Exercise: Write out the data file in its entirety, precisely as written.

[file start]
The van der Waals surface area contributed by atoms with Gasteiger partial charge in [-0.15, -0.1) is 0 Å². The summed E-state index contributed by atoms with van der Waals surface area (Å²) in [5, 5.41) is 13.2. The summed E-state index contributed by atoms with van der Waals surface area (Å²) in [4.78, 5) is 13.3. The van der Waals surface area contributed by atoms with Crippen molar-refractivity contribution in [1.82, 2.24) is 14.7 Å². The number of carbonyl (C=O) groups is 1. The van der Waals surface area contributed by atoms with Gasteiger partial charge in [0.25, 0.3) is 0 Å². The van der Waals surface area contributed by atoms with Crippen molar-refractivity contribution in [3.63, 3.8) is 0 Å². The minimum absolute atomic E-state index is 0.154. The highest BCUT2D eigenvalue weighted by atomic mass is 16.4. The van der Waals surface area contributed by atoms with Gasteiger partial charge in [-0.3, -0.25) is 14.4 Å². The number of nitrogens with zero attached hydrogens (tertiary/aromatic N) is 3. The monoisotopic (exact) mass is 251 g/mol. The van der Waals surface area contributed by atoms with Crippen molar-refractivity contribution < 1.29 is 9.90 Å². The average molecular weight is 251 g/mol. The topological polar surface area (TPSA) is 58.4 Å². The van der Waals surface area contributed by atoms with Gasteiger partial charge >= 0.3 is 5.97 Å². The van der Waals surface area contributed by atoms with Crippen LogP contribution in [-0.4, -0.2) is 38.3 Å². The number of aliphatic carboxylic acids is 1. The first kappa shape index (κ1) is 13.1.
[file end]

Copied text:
The van der Waals surface area contributed by atoms with Gasteiger partial charge in [-0.15, -0.1) is 0 Å². The summed E-state index contributed by atoms with van der Waals surface area (Å²) in [5, 5.41) is 13.2. The summed E-state index contributed by atoms with van der Waals surface area (Å²) in [4.78, 5) is 13.3. The van der Waals surface area contributed by atoms with Crippen molar-refractivity contribution in [1.82, 2.24) is 14.7 Å². The number of carbonyl (C=O) groups is 1. The van der Waals surface area contributed by atoms with Gasteiger partial charge in [0.25, 0.3) is 0 Å². The van der Waals surface area contributed by atoms with Crippen molar-refractivity contribution in [3.63, 3.8) is 0 Å². The minimum absolute atomic E-state index is 0.154. The highest BCUT2D eigenvalue weighted by atomic mass is 16.4. The van der Waals surface area contributed by atoms with Gasteiger partial charge in [-0.3, -0.25) is 14.4 Å². The number of nitrogens with zero attached hydrogens (tertiary/aromatic N) is 3. The monoisotopic (exact) mass is 251 g/mol. The van der Waals surface area contributed by atoms with Crippen molar-refractivity contribution < 1.29 is 9.90 Å². The average molecular weight is 251 g/mol. The topological polar surface area (TPSA) is 58.4 Å². The van der Waals surface area contributed by atoms with Gasteiger partial charge >= 0.3 is 5.97 Å². The van der Waals surface area contributed by atoms with Crippen LogP contribution in [-0.4, -0.2) is 38.3 Å². The number of aliphatic carboxylic acids is 1. The first kappa shape index (κ1) is 13.1.